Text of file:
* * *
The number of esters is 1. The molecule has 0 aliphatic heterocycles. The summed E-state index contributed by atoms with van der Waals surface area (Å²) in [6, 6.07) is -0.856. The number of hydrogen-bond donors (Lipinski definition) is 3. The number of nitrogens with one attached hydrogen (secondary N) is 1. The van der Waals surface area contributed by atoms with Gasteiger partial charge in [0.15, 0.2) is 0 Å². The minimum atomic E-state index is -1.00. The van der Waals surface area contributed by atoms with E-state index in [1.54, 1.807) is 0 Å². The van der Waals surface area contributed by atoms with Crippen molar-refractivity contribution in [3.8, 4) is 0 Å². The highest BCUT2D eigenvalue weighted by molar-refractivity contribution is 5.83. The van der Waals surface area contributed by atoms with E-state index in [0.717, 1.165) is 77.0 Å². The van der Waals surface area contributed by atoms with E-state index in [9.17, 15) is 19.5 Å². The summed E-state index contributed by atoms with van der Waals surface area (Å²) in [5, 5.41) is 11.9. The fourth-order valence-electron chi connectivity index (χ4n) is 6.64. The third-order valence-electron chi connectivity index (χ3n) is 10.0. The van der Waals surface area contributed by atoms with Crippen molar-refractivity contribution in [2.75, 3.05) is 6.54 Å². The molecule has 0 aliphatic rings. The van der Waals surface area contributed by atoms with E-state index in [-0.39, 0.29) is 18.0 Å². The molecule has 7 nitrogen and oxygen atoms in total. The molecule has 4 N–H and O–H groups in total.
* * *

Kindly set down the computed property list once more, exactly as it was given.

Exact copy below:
The number of esters is 1. The molecule has 0 aliphatic heterocycles. The summed E-state index contributed by atoms with van der Waals surface area (Å²) in [6, 6.07) is -0.856. The number of hydrogen-bond donors (Lipinski definition) is 3. The number of nitrogens with one attached hydrogen (secondary N) is 1. The van der Waals surface area contributed by atoms with Gasteiger partial charge in [0.15, 0.2) is 0 Å². The minimum atomic E-state index is -1.00. The van der Waals surface area contributed by atoms with E-state index in [1.54, 1.807) is 0 Å². The van der Waals surface area contributed by atoms with Crippen molar-refractivity contribution in [3.8, 4) is 0 Å². The highest BCUT2D eigenvalue weighted by molar-refractivity contribution is 5.83. The van der Waals surface area contributed by atoms with E-state index in [0.717, 1.165) is 77.0 Å². The van der Waals surface area contributed by atoms with E-state index in [9.17, 15) is 19.5 Å². The summed E-state index contributed by atoms with van der Waals surface area (Å²) in [5, 5.41) is 11.9. The fourth-order valence-electron chi connectivity index (χ4n) is 6.64. The third-order valence-electron chi connectivity index (χ3n) is 10.0. The van der Waals surface area contributed by atoms with Crippen molar-refractivity contribution in [2.75, 3.05) is 6.54 Å². The molecule has 0 aliphatic rings. The van der Waals surface area contributed by atoms with E-state index in [-0.39, 0.29) is 18.0 Å². The molecule has 7 nitrogen and oxygen atoms in total. The molecule has 4 N–H and O–H groups in total.